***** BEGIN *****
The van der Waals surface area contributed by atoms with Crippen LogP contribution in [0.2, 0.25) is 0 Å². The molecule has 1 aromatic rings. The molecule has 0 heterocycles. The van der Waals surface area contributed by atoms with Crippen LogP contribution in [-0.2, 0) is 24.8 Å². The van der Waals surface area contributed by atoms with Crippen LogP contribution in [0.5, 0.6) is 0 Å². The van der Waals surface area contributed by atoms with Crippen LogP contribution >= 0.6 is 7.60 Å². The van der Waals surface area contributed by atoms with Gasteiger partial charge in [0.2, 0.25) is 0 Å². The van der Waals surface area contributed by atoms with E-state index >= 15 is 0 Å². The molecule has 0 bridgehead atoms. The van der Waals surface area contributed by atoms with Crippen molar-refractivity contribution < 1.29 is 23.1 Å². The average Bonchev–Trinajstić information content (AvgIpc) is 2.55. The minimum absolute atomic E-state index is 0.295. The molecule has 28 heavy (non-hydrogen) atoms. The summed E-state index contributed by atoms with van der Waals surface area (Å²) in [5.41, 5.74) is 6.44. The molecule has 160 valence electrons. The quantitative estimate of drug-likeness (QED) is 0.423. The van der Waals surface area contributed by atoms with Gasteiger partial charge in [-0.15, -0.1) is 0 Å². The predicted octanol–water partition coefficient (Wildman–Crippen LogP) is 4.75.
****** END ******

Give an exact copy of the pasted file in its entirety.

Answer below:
The van der Waals surface area contributed by atoms with Crippen LogP contribution in [0.2, 0.25) is 0 Å². The molecule has 1 aromatic rings. The molecule has 0 heterocycles. The van der Waals surface area contributed by atoms with Crippen LogP contribution in [-0.2, 0) is 24.8 Å². The van der Waals surface area contributed by atoms with Crippen LogP contribution in [0.5, 0.6) is 0 Å². The van der Waals surface area contributed by atoms with Crippen LogP contribution >= 0.6 is 7.60 Å². The van der Waals surface area contributed by atoms with Gasteiger partial charge in [0.2, 0.25) is 0 Å². The van der Waals surface area contributed by atoms with E-state index >= 15 is 0 Å². The molecule has 0 bridgehead atoms. The van der Waals surface area contributed by atoms with Crippen molar-refractivity contribution < 1.29 is 23.1 Å². The average Bonchev–Trinajstić information content (AvgIpc) is 2.55. The minimum absolute atomic E-state index is 0.295. The molecule has 28 heavy (non-hydrogen) atoms. The summed E-state index contributed by atoms with van der Waals surface area (Å²) in [5.41, 5.74) is 6.44. The molecule has 160 valence electrons. The quantitative estimate of drug-likeness (QED) is 0.423. The van der Waals surface area contributed by atoms with Gasteiger partial charge in [-0.15, -0.1) is 0 Å². The predicted octanol–water partition coefficient (Wildman–Crippen LogP) is 4.75.